12. Thomas Sargent & Noah Williams & Tao Zha, 2004. "Shocks and Government Beliefs: The Rise and Fall of American Inflation," NBER Working Papers 10764, National Bureau of Economic Research, Inc.
  13. Fabio Milani, 2006. "A Bayesian DSGE Model with Infinite-Horizon Learning: Do "Mechanical" Sources of Persistence Become Superfluous?," International Journal of Central Banking, International Journal of Central Banking, vol. 2(3), September.
  14. Frank Smets & Raf Wouters, 2003. "An Estimated Dynamic Stochastic General Equilibrium Model of the Euro Area," Journal of the European Economic Association, MIT Press, vol. 1(5), pages 1123-1175, 09.
  15. Slobodyan, Sergey & Wouters, Raf, 2012. "Learning in an estimated medium-scale DSGE model," Journal of Economic Dynamics and Control, Elsevier, vol. 36(1), pages 26-46.
  16. Athanasios Orphanides & John C. Williams, 2005. "Inflation scares and forecast-based monetary policy," Review of Economic Dynamics, Elsevier for the Society for Economic Dynamics, vol. 8(2), pages 498-527, April.
  17. Adam, Klaus, 2005. "Learning To Forecast And Cyclical Behavior Of Output And Inflation," Macroeconomic Dynamics, Cambridge University Press, vol. 9(01), pages 1-27, February.
  18. Frank Smets & Rafael Wouters, 2007. "Shocks and Frictions in US Business Cycles: A Bayesian DSGE Approach," American Economic Review, American Economic Association, vol. 97(3), pages 586-606, June.
  19. Dupor, Bill & Han, Jing & Tsai, Yi-Chan, 2009. "What do technology shocks tell us about the New Keynesian paradigm?," Journal of Monetary Economics, Elsevier, vol. 56(4), pages 560-569, May.
  20. Marcet, Albert & Sargent, Thomas J., 1989. "Convergence of least squares learning mechanisms in self-referential linear stochastic models," Journal of Economic Theory, Elsevier, vol. 48(2), pages 337-368, August.
  21. Thomas J. Sargent & Noah William, 2005. "Impacts of Priors on Convergence and Escapes from Nash Inflation," Review of Economic Dynamics, Elsevier for the Society for Economic Dynamics, vol. 8(2), pages 360-391, April.
  22. Paciello, Luigi, 2009. "Monetary Policy Activism and Price Responsiveness to Aggregate Shocks under Rational Inattention," MPRA Paper 16407, University Library of Munich, Germany.
  23. Eichenbaum, Martin & Fisher, Jonas D.M., 2007. "Estimating the frequency of price re-optimization in Calvo-style models," Journal of Monetary Economics, Elsevier, vol. 54(7), pages 2032-2047, October.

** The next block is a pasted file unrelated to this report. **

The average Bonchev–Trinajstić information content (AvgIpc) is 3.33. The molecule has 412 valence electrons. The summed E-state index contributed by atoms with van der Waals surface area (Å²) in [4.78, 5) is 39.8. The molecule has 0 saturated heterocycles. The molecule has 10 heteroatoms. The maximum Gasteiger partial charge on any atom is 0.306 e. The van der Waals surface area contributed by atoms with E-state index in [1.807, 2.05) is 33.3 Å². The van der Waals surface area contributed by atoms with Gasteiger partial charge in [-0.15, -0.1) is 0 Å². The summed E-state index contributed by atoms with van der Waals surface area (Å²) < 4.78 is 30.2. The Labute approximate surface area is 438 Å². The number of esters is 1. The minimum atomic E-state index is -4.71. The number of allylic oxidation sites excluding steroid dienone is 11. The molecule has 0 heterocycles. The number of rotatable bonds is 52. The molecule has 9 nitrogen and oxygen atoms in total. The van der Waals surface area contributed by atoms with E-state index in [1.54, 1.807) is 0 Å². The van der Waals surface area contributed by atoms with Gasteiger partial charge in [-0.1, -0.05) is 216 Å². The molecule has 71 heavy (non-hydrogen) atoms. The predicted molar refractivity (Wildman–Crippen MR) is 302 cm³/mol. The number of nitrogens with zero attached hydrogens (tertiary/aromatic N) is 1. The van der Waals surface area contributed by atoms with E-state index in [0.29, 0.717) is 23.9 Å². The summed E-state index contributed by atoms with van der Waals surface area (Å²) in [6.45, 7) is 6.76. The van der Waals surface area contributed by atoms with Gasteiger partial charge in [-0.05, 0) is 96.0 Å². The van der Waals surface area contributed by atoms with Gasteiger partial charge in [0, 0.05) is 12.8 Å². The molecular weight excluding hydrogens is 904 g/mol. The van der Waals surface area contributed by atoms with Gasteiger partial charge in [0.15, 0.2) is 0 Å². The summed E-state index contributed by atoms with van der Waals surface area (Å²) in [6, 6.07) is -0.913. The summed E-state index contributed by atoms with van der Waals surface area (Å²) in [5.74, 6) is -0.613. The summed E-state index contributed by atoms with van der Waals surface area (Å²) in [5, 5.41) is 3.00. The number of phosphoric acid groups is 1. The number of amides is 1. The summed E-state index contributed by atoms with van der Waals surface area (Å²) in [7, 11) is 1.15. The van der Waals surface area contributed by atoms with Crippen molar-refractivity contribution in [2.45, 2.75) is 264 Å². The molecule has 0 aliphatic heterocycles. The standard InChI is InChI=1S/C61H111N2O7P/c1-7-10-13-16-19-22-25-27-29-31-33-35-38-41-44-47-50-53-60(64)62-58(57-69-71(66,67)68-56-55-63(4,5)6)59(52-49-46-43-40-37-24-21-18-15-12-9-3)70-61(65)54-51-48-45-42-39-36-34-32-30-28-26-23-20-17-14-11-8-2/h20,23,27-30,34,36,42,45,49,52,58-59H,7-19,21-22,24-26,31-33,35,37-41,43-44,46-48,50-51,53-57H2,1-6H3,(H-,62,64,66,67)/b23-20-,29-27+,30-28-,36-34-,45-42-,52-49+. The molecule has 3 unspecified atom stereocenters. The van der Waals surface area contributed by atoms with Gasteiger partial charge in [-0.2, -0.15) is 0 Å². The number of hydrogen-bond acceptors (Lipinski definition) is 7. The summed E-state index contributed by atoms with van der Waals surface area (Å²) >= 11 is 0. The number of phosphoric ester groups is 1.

24. Fabio Milani, 2005. "Learning, Monetary Policy Rules, and Macroeconomic Stability," Macroeconomics 0508019, EconWPA.
  25. Juillard, Michel, 1996. "Dynare : a program for the resolution and simulation of dynamic models with forward variables through the use of a relaxation algorithm," CEPREMAP Working Papers (Couverture Orange) 9602, CEPREMAP.
Full references (including those not matched with items on IDEAS)

This item is not listed on Wikipedia, on a reading list or among the top items on IDEAS.

When requesting a correction, please mention this item's handle: RePEc:eee:dyncon:v:36:y:2012:i:1:p:26-46. See general information about how to correct material in RePEc.

For technical questions regarding this item, or to correct its authors, title, abstract, bibliographic or download information, contact: (Shamier, Wendy)

If you have authored this item and are not yet registered with RePEc, we encourage you to do it here. This allows to link your profile to this item. It also allows you to accept potential citations to this item that we are uncertain about.

If references are entirely missing, you can add them using this form.

If the full references list an item that is present in RePEc, but the system did not link to it, you can help with this form.

If you know of missing items citing this one, you can help us creating those links by adding the relevant references in the same way as above, for each refering item. If you are a registered author of this item, you may also want to check the "citations" tab in your profile, as there may be some citations waiting for confirmation.

Please note that corrections may take a couple of weeks to filter through the various RePEc services.

This information is provided to you by IDEAS at the Research Division of the Federal Reserve Bank of St. Louis using RePEc data.